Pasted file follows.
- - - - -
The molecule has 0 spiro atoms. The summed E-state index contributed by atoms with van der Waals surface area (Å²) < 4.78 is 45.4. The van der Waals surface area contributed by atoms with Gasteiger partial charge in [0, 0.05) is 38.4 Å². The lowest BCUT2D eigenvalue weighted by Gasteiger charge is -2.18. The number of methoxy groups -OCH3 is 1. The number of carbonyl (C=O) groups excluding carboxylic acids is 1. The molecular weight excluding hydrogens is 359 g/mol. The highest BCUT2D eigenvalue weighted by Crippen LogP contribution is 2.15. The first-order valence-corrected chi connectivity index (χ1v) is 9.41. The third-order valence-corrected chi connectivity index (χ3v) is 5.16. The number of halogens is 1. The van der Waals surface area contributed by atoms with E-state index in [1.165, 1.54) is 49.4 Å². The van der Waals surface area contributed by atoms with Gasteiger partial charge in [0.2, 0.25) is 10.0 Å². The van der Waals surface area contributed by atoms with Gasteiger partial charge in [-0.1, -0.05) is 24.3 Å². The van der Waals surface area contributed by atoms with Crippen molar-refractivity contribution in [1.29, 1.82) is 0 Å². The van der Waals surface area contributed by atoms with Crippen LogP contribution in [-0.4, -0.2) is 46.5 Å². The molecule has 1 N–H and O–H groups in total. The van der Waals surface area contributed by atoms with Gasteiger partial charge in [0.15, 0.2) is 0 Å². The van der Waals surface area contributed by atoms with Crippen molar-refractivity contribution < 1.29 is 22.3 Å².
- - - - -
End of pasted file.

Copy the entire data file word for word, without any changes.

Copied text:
The molecule has 0 spiro atoms. The summed E-state index contributed by atoms with van der Waals surface area (Å²) < 4.78 is 45.4. The van der Waals surface area contributed by atoms with Gasteiger partial charge in [0, 0.05) is 38.4 Å². The lowest BCUT2D eigenvalue weighted by Gasteiger charge is -2.18. The number of methoxy groups -OCH3 is 1. The number of carbonyl (C=O) groups excluding carboxylic acids is 1. The molecular weight excluding hydrogens is 359 g/mol. The highest BCUT2D eigenvalue weighted by Crippen LogP contribution is 2.15. The first-order valence-corrected chi connectivity index (χ1v) is 9.41. The third-order valence-corrected chi connectivity index (χ3v) is 5.16. The number of halogens is 1. The van der Waals surface area contributed by atoms with E-state index in [1.165, 1.54) is 49.4 Å². The van der Waals surface area contributed by atoms with Gasteiger partial charge in [0.2, 0.25) is 10.0 Å². The van der Waals surface area contributed by atoms with Gasteiger partial charge in [-0.1, -0.05) is 24.3 Å². The van der Waals surface area contributed by atoms with Crippen molar-refractivity contribution in [1.29, 1.82) is 0 Å². The van der Waals surface area contributed by atoms with Crippen LogP contribution in [-0.4, -0.2) is 46.5 Å². The molecule has 1 N–H and O–H groups in total. The van der Waals surface area contributed by atoms with Gasteiger partial charge in [0.15, 0.2) is 0 Å². The van der Waals surface area contributed by atoms with Crippen molar-refractivity contribution < 1.29 is 22.3 Å².